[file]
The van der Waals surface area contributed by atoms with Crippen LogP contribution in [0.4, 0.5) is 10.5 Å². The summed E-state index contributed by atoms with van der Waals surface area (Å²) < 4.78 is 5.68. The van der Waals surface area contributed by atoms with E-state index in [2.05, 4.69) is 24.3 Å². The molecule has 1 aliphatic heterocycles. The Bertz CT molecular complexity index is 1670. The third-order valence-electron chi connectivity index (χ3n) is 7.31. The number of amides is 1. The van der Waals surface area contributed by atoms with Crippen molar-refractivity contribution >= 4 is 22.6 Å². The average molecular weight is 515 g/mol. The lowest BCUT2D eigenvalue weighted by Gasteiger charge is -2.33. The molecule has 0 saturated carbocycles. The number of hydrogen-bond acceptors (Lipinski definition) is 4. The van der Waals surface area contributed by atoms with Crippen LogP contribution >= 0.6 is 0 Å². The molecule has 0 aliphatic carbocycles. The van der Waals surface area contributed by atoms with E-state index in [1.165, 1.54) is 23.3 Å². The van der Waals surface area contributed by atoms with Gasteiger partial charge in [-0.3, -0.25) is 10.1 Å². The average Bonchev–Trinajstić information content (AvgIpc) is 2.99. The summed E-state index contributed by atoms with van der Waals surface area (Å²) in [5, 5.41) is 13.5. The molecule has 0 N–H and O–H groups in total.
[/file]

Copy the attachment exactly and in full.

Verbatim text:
The van der Waals surface area contributed by atoms with Crippen LogP contribution in [0.4, 0.5) is 10.5 Å². The summed E-state index contributed by atoms with van der Waals surface area (Å²) < 4.78 is 5.68. The van der Waals surface area contributed by atoms with E-state index in [2.05, 4.69) is 24.3 Å². The molecule has 1 aliphatic heterocycles. The Bertz CT molecular complexity index is 1670. The third-order valence-electron chi connectivity index (χ3n) is 7.31. The number of amides is 1. The van der Waals surface area contributed by atoms with Crippen molar-refractivity contribution >= 4 is 22.6 Å². The average molecular weight is 515 g/mol. The lowest BCUT2D eigenvalue weighted by Gasteiger charge is -2.33. The molecule has 0 saturated carbocycles. The number of hydrogen-bond acceptors (Lipinski definition) is 4. The van der Waals surface area contributed by atoms with Crippen LogP contribution >= 0.6 is 0 Å². The molecule has 0 aliphatic carbocycles. The van der Waals surface area contributed by atoms with E-state index in [1.165, 1.54) is 23.3 Å². The van der Waals surface area contributed by atoms with Gasteiger partial charge in [-0.3, -0.25) is 10.1 Å². The average Bonchev–Trinajstić information content (AvgIpc) is 2.99. The summed E-state index contributed by atoms with van der Waals surface area (Å²) in [5, 5.41) is 13.5. The molecule has 0 N–H and O–H groups in total.